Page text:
New Bethany Home
New Bethany Home was the name for three facilities located at:
- Longstreet, Louisiana (Closed 1981)
- Walterboro, South Carolina (Closed 1984) <Ref>The Rod of Correction, Time Magazine, June 11, 1984
HANDCUFFS, JAILING FULFILLED SCRIPTURE AT CHURCH SCHOOL, Miami Herald - June 4, 1984 (Subscription article)</Ref>
- Arcadia, Louisiana (Closed ?) <Ref name="newbank1">Louisiana teen home cites reorganization in closing, The Associated Press, January 8, 1992 (Subscription article)</Ref> <Ref>Judge refuses to order fire inspection of school, The Advocate (Baton Rouge, La.), September 14, 1996 (Subscription article)</Ref>
They were shut down after claims of abuse <Ref>Welcome to The History of New Bethany, from Community Alliance For the Ethical Treatment of Youth (CAFETY)</Ref>.
They were run by the couple Mack and Thelma Ford <Ref>History of New Bethany, www.whtg.org</Ref>.
The Arcadia facility closed in 1992 <ref name=newbank1/>, but reopened some year later. They battled the authorities not allowing fire inspections which could ensure the safety of the detained teenagers but lost in court <Ref>State wins round in school inspection, The Advocate (Baton Rouge, La.), December 10, 1998 (Subscription article)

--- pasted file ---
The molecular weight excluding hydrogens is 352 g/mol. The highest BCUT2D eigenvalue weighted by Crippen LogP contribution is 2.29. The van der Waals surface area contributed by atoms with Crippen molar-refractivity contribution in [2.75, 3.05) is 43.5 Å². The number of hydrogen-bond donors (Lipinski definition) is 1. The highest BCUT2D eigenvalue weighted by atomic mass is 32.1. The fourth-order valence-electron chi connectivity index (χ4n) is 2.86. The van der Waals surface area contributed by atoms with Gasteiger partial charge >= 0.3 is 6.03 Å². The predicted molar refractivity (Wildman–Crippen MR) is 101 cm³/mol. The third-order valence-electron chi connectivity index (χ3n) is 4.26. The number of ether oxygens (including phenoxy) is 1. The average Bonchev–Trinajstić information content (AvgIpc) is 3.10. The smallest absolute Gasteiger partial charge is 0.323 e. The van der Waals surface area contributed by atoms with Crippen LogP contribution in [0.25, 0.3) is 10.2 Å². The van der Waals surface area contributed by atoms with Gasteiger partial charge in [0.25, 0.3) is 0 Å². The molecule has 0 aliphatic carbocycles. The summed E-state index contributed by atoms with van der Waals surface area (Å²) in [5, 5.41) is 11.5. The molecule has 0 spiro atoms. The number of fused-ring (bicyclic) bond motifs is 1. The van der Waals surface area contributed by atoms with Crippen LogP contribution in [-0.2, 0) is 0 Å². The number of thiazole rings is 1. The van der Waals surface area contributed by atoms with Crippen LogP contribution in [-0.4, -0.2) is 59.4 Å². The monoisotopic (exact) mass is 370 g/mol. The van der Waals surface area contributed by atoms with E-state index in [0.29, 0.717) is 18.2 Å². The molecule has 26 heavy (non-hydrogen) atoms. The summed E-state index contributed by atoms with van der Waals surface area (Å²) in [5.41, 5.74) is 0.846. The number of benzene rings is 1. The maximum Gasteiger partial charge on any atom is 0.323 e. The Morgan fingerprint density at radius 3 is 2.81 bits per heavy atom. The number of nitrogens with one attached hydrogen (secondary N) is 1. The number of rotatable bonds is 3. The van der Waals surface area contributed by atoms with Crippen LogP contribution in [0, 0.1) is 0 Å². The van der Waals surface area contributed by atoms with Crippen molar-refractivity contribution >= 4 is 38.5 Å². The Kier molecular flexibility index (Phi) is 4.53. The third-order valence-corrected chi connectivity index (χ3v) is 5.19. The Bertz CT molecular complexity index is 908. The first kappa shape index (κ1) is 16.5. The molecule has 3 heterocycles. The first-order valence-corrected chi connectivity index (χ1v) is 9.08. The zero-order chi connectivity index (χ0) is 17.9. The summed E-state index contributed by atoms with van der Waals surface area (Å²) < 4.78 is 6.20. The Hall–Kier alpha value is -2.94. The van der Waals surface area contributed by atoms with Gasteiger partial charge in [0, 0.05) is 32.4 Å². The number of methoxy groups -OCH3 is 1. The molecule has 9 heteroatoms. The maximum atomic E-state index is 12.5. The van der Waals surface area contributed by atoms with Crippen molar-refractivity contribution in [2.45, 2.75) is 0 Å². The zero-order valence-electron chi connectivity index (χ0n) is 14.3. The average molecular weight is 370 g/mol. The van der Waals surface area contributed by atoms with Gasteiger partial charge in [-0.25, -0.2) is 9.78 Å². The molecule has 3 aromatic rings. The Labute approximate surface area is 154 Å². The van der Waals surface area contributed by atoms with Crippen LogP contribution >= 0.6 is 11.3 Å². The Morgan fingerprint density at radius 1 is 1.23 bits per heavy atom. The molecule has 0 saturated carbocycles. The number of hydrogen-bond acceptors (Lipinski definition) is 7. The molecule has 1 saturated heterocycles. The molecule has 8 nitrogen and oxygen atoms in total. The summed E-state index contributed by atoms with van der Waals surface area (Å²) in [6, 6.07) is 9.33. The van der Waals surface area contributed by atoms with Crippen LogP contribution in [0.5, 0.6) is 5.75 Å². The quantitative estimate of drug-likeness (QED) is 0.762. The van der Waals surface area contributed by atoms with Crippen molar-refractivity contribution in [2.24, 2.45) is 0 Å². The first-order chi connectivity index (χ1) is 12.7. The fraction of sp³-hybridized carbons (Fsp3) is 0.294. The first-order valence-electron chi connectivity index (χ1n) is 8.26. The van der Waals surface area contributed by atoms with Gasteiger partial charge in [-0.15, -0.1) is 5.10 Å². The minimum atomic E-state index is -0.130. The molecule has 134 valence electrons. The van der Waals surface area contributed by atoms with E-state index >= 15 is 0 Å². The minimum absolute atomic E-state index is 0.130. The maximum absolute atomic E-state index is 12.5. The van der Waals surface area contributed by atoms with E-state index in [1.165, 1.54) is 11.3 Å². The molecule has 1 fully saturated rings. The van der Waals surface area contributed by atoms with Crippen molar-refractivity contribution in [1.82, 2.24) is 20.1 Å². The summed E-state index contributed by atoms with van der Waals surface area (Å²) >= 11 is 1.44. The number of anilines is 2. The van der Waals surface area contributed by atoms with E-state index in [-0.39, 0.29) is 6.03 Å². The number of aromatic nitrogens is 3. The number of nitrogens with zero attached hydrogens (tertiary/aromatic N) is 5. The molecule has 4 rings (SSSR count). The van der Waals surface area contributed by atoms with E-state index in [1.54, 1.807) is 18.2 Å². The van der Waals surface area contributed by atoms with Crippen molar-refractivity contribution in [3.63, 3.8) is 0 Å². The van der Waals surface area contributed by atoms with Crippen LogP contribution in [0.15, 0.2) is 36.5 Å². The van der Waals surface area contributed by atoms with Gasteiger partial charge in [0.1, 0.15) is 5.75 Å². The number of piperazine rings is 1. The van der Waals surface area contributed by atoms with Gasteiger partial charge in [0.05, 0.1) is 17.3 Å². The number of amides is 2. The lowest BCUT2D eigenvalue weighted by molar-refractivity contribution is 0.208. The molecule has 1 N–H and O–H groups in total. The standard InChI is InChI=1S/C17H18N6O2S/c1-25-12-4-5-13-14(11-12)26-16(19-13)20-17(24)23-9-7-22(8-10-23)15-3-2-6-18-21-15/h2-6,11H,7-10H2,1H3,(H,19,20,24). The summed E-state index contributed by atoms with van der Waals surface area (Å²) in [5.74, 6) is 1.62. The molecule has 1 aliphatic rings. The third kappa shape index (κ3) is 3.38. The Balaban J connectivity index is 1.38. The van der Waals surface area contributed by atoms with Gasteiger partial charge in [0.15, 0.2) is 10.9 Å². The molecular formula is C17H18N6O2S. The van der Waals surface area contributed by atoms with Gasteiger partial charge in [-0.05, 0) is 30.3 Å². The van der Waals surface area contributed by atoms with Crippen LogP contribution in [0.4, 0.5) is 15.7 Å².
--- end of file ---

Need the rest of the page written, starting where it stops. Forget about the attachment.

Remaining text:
Disputed children's home reopened, The Advocate (Baton Rouge, La.), June 3, 1998 (Subscription article)</Ref>.
The claims of unhumane treatment consisted of these points <Ref>It took 7 months to literally beat God out of me, and 27 years to be able to forgive those responsible., Freely Moving About The Kingdom - blog</Ref>:
|This facility used|
- 1) Frequent whippings that left bruises.
- 2) Beatings at the hands of other girls (big sister treatment)
- 3) Being made to clean out animal pens with bare hands
- 4) Being denied medical care.
- 5) Being constantly called derogatory names.
- 6) Put on watch and/or silence for minor infractions
- 7) Made to wear high heel shoes for weeks at a time, even to do physical labor
In the news[redigér]
In 1998 a grandmother campained for the release of her grandson, which she got with help from U.S. Rep. Scott McInnis, R-Colo <Ref>Fighting to free a grandson, Western Slope family campaigns for release of 14-year-old boy from Louisiana preacher's harsh detention compound, By by Lou Kilzer, Rocky Mountain News, Denver, Colorado, 1 November 1998 (Reprint from World Corporal Punishment Research)</Ref><Ref>Teen Held In La. Camp Flies Home, Five months' incarceration ends after news stories, court order, lawmaker's intervention win release, By Lou Kilzer, Rocky Mountain News, Denver, Colorado, 11 December 1998 (Reprint from World Corporal Punishment Research)</Ref>
Two employees were sentenced to five years of probation.